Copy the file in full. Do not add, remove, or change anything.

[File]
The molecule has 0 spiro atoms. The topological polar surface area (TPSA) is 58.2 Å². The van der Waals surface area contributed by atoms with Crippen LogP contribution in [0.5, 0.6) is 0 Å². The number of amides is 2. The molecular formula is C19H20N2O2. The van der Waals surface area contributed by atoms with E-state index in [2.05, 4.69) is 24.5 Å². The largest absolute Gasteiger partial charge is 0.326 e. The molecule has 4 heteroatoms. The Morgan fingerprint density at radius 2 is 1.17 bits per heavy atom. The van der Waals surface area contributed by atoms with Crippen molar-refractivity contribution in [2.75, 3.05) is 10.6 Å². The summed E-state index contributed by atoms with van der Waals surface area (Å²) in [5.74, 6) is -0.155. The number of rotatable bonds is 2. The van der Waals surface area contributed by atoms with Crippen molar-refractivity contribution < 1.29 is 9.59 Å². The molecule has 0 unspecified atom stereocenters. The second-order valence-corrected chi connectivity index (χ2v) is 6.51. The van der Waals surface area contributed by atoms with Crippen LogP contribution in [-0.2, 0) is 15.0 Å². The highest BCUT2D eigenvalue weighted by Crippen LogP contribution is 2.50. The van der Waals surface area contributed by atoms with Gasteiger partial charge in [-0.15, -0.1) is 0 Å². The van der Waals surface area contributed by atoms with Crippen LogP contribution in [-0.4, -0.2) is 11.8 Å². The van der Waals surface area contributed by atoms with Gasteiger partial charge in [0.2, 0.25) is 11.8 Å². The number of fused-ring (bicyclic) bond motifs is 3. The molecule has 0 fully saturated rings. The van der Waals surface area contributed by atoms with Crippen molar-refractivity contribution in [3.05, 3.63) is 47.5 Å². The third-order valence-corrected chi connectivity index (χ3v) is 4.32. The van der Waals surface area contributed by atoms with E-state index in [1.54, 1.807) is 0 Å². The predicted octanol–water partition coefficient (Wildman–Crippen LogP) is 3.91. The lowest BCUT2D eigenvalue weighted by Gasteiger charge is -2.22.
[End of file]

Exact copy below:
The molecule has 0 spiro atoms. The topological polar surface area (TPSA) is 58.2 Å². The van der Waals surface area contributed by atoms with Crippen LogP contribution in [0.5, 0.6) is 0 Å². The number of amides is 2. The molecular formula is C19H20N2O2. The van der Waals surface area contributed by atoms with E-state index in [2.05, 4.69) is 24.5 Å². The largest absolute Gasteiger partial charge is 0.326 e. The molecule has 4 heteroatoms. The Morgan fingerprint density at radius 2 is 1.17 bits per heavy atom. The van der Waals surface area contributed by atoms with Crippen molar-refractivity contribution in [2.75, 3.05) is 10.6 Å². The summed E-state index contributed by atoms with van der Waals surface area (Å²) in [5.74, 6) is -0.155. The number of rotatable bonds is 2. The van der Waals surface area contributed by atoms with Crippen molar-refractivity contribution < 1.29 is 9.59 Å². The molecule has 0 unspecified atom stereocenters. The second-order valence-corrected chi connectivity index (χ2v) is 6.51. The van der Waals surface area contributed by atoms with Crippen LogP contribution in [-0.2, 0) is 15.0 Å². The highest BCUT2D eigenvalue weighted by Crippen LogP contribution is 2.50. The van der Waals surface area contributed by atoms with Gasteiger partial charge in [-0.15, -0.1) is 0 Å². The van der Waals surface area contributed by atoms with Crippen LogP contribution in [-0.4, -0.2) is 11.8 Å². The van der Waals surface area contributed by atoms with Gasteiger partial charge in [0.2, 0.25) is 11.8 Å². The number of fused-ring (bicyclic) bond motifs is 3. The molecule has 0 fully saturated rings. The van der Waals surface area contributed by atoms with Crippen molar-refractivity contribution in [3.05, 3.63) is 47.5 Å². The third-order valence-corrected chi connectivity index (χ3v) is 4.32. The van der Waals surface area contributed by atoms with E-state index in [1.54, 1.807) is 0 Å². The predicted octanol–water partition coefficient (Wildman–Crippen LogP) is 3.91. The lowest BCUT2D eigenvalue weighted by Gasteiger charge is -2.22.